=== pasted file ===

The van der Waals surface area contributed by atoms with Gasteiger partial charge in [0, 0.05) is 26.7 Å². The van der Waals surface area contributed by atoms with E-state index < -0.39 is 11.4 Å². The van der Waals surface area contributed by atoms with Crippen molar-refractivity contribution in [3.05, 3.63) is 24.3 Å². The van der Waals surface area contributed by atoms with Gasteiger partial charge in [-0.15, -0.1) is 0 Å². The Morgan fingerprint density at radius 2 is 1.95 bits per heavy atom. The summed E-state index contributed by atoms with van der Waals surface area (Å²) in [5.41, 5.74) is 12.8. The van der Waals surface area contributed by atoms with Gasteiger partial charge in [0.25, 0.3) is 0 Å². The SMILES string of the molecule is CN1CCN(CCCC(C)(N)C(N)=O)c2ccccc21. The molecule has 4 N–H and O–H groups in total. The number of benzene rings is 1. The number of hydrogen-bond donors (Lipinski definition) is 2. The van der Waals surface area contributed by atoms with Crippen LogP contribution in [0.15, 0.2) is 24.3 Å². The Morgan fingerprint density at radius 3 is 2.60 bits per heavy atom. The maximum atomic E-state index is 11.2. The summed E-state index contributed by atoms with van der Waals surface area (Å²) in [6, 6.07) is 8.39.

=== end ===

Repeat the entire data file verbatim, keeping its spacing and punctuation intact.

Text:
The van der Waals surface area contributed by atoms with Gasteiger partial charge in [0, 0.05) is 26.7 Å². The van der Waals surface area contributed by atoms with E-state index < -0.39 is 11.4 Å². The van der Waals surface area contributed by atoms with Crippen molar-refractivity contribution in [3.05, 3.63) is 24.3 Å². The van der Waals surface area contributed by atoms with Gasteiger partial charge in [-0.15, -0.1) is 0 Å². The Morgan fingerprint density at radius 2 is 1.95 bits per heavy atom. The summed E-state index contributed by atoms with van der Waals surface area (Å²) in [5.41, 5.74) is 12.8. The van der Waals surface area contributed by atoms with Gasteiger partial charge in [0.25, 0.3) is 0 Å². The SMILES string of the molecule is CN1CCN(CCCC(C)(N)C(N)=O)c2ccccc21. The molecule has 4 N–H and O–H groups in total. The number of benzene rings is 1. The number of hydrogen-bond donors (Lipinski definition) is 2. The van der Waals surface area contributed by atoms with Crippen LogP contribution in [0.15, 0.2) is 24.3 Å². The Morgan fingerprint density at radius 3 is 2.60 bits per heavy atom. The maximum atomic E-state index is 11.2. The summed E-state index contributed by atoms with van der Waals surface area (Å²) in [6, 6.07) is 8.39.